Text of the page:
Ministers who bless civil partnerships will avoid disciplinary action under proposals to be suggested at the Church of Scotland’s General Assembly.
A report by the Kirk’s legal questions committee will propose that individual ministers should be allowed to decide whether they want to attend the events.
Since same sex civil partnerships came into law in December, ceremonies have been carried out by a registrar. But now it has emerged that some couples prefer a religious blessing, and in a handful of cases they have asked ministers to attend.
According to current Church of Scotland rules, disciplinary action could be taken against an official attending a civil partnership ceremony, which may even lead to them being censured.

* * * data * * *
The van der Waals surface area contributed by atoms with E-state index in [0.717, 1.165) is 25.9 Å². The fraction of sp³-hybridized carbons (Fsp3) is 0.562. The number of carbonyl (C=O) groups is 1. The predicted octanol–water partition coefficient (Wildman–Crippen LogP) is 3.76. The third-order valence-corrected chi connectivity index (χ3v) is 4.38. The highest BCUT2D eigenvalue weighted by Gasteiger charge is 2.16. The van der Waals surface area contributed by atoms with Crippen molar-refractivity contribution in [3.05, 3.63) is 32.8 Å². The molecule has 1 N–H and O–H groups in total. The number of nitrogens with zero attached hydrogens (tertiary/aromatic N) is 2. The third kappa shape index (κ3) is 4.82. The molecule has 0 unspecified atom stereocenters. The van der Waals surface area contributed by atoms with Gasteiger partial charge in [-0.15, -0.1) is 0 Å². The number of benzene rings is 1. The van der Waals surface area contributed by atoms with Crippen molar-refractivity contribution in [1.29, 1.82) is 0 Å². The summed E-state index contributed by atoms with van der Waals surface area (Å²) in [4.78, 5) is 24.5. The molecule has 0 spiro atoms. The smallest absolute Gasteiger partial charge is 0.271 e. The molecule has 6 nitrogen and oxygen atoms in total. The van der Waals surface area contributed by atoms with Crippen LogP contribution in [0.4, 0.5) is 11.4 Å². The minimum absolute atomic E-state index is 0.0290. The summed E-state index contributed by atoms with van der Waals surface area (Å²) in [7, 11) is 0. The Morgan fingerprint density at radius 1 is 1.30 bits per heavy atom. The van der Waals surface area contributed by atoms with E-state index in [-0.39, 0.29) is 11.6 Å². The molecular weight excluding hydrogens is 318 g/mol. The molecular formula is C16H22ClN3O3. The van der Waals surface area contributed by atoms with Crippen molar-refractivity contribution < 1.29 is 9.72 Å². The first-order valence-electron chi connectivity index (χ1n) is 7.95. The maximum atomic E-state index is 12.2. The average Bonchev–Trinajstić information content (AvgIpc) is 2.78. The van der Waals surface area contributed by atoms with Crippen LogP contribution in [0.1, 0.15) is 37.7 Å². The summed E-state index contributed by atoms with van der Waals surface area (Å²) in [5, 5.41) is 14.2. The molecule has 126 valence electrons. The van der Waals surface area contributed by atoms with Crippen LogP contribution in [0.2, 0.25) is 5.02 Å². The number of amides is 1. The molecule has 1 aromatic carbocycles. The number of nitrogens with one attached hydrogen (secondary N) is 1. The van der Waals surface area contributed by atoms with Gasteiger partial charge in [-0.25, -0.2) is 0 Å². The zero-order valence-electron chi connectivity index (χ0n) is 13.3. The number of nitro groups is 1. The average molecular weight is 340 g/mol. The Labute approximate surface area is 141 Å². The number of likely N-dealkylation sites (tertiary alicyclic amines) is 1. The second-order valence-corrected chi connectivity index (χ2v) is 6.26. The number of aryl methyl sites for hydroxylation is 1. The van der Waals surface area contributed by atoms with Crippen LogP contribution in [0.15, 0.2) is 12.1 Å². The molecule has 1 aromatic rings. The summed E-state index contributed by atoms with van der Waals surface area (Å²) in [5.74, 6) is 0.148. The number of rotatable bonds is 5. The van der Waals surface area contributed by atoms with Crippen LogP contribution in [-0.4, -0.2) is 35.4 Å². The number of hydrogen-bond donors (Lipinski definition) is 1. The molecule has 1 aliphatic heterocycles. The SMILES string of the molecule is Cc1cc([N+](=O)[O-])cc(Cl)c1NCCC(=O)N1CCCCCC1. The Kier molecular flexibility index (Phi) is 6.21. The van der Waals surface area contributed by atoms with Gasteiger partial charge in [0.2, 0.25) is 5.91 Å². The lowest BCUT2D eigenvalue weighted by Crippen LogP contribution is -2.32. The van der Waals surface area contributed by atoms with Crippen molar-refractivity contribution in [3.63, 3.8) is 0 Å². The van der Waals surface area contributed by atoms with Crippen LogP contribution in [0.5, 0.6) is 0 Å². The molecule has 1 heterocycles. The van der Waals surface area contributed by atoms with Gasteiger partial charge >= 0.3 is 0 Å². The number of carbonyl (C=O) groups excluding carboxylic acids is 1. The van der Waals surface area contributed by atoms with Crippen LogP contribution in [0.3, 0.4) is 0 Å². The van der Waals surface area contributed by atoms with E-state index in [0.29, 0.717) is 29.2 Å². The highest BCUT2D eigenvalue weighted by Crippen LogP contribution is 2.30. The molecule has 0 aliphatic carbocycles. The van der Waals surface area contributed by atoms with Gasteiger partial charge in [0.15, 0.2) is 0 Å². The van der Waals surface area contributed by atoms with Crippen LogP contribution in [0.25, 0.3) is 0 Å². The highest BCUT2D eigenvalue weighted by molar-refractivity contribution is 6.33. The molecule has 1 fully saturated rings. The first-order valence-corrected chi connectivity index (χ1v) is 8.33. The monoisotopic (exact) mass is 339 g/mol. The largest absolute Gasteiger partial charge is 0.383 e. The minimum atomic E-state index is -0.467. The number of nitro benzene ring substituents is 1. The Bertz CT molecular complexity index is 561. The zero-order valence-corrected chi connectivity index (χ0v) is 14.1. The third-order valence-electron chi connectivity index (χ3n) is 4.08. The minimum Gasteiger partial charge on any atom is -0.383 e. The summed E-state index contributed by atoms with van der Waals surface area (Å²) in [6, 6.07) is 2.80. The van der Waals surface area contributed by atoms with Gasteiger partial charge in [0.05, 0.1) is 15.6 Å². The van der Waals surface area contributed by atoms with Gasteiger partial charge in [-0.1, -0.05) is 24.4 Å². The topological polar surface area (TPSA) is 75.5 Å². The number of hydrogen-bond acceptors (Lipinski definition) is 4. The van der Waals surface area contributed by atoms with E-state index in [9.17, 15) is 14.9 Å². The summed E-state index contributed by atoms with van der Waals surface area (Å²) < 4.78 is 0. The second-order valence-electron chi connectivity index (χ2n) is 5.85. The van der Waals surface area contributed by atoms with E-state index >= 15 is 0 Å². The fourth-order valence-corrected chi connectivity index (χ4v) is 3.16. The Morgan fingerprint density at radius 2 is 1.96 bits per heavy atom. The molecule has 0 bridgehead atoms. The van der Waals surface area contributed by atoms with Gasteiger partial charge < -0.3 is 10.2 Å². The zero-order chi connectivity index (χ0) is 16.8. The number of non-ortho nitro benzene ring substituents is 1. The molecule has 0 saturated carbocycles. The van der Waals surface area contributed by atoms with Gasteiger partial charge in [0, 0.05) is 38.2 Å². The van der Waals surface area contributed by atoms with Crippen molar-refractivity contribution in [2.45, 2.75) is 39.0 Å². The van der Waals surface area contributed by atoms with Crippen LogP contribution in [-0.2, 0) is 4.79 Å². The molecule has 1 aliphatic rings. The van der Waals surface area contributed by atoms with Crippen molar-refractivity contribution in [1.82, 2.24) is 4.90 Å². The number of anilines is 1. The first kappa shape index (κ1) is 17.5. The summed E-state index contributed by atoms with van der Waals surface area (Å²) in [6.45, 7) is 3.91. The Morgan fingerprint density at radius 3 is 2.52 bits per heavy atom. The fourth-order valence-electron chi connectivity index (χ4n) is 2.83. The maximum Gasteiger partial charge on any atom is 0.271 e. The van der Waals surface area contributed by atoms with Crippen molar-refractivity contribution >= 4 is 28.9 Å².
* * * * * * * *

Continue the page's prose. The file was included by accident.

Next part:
The Reverend Ian McLean, acting convener of the committee, said they wanted to make sure ministers couldn’t be punished. He said: “If couples approach ministers asking for their civil partnership to be recognised in some way, this will make sure they are not committing a disciplinary offence.”
“This is asking the General Assembly to clarify that no-one would take action against ministers.”
The report acknowledges that the topic is controversial and says the new rule should recognise that some ministers will not want to take part in the ceremonies.
It hopes the change will “protect conscience on all sides”. The report will go before the assembly in May.
In the past, the Kirk has been split on gay issues such as civil partnerships, gay adoption and gay priests.